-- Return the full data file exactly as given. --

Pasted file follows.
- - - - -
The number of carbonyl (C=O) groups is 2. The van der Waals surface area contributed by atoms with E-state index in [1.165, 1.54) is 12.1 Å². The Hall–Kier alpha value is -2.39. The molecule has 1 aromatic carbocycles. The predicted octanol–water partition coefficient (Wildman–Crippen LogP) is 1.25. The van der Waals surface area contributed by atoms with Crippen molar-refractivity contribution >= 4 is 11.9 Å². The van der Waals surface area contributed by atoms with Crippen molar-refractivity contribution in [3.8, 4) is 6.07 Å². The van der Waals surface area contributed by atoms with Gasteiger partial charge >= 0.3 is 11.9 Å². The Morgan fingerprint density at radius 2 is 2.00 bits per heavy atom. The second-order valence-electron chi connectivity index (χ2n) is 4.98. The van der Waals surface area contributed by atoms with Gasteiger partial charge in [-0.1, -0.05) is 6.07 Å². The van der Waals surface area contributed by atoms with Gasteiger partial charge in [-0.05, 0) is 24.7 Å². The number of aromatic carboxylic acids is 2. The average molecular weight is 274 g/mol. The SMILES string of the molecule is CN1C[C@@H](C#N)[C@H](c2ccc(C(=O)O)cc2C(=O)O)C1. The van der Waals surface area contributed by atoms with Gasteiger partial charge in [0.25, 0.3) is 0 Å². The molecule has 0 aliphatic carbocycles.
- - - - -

The number of carbonyl (C=O) groups is 2. The van der Waals surface area contributed by atoms with E-state index in [1.165, 1.54) is 12.1 Å². The Hall–Kier alpha value is -2.39. The molecule has 1 aromatic carbocycles. The predicted octanol–water partition coefficient (Wildman–Crippen LogP) is 1.25. The van der Waals surface area contributed by atoms with Crippen molar-refractivity contribution >= 4 is 11.9 Å². The van der Waals surface area contributed by atoms with Crippen molar-refractivity contribution in [3.8, 4) is 6.07 Å². The van der Waals surface area contributed by atoms with Gasteiger partial charge >= 0.3 is 11.9 Å². The Morgan fingerprint density at radius 2 is 2.00 bits per heavy atom. The second-order valence-electron chi connectivity index (χ2n) is 4.98. The van der Waals surface area contributed by atoms with Gasteiger partial charge in [-0.1, -0.05) is 6.07 Å². The van der Waals surface area contributed by atoms with Gasteiger partial charge in [-0.05, 0) is 24.7 Å². The number of aromatic carboxylic acids is 2. The average molecular weight is 274 g/mol. The SMILES string of the molecule is CN1C[C@@H](C#N)[C@H](c2ccc(C(=O)O)cc2C(=O)O)C1. The van der Waals surface area contributed by atoms with Gasteiger partial charge in [0.25, 0.3) is 0 Å². The molecule has 0 aliphatic carbocycles.